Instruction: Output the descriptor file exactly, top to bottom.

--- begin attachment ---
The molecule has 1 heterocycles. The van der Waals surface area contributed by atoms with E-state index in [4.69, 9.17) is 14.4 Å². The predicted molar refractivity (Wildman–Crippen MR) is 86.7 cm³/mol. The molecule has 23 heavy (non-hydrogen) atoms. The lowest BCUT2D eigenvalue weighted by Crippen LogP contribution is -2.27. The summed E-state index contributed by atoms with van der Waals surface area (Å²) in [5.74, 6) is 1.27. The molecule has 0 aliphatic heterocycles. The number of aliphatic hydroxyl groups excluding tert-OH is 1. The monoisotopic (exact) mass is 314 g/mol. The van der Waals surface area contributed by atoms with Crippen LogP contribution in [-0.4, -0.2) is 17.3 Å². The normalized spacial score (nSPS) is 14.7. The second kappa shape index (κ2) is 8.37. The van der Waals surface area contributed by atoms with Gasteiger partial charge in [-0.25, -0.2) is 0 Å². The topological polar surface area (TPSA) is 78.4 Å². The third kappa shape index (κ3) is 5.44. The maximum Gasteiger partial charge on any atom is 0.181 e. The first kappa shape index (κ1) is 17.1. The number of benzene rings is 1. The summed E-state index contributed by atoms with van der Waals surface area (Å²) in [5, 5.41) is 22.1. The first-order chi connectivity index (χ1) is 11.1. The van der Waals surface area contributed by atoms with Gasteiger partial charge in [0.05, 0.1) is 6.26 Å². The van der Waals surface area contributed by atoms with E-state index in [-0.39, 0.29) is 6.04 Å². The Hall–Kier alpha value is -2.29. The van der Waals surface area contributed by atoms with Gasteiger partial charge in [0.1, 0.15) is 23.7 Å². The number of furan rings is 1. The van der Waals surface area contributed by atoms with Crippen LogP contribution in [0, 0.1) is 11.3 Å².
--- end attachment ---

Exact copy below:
The molecule has 1 heterocycles. The van der Waals surface area contributed by atoms with E-state index in [4.69, 9.17) is 14.4 Å². The predicted molar refractivity (Wildman–Crippen MR) is 86.7 cm³/mol. The molecule has 23 heavy (non-hydrogen) atoms. The lowest BCUT2D eigenvalue weighted by Crippen LogP contribution is -2.27. The summed E-state index contributed by atoms with van der Waals surface area (Å²) in [5.74, 6) is 1.27. The molecule has 0 aliphatic heterocycles. The number of aliphatic hydroxyl groups excluding tert-OH is 1. The monoisotopic (exact) mass is 314 g/mol. The van der Waals surface area contributed by atoms with Crippen LogP contribution in [-0.4, -0.2) is 17.3 Å². The normalized spacial score (nSPS) is 14.7. The second kappa shape index (κ2) is 8.37. The van der Waals surface area contributed by atoms with Gasteiger partial charge in [-0.25, -0.2) is 0 Å². The topological polar surface area (TPSA) is 78.4 Å². The third kappa shape index (κ3) is 5.44. The maximum Gasteiger partial charge on any atom is 0.181 e. The first kappa shape index (κ1) is 17.1. The number of benzene rings is 1. The summed E-state index contributed by atoms with van der Waals surface area (Å²) in [5, 5.41) is 22.1. The first-order chi connectivity index (χ1) is 11.1. The van der Waals surface area contributed by atoms with Gasteiger partial charge in [0.05, 0.1) is 6.26 Å². The van der Waals surface area contributed by atoms with E-state index in [-0.39, 0.29) is 6.04 Å². The Hall–Kier alpha value is -2.29. The van der Waals surface area contributed by atoms with Gasteiger partial charge in [0.1, 0.15) is 23.7 Å². The number of furan rings is 1. The van der Waals surface area contributed by atoms with Crippen LogP contribution in [0, 0.1) is 11.3 Å².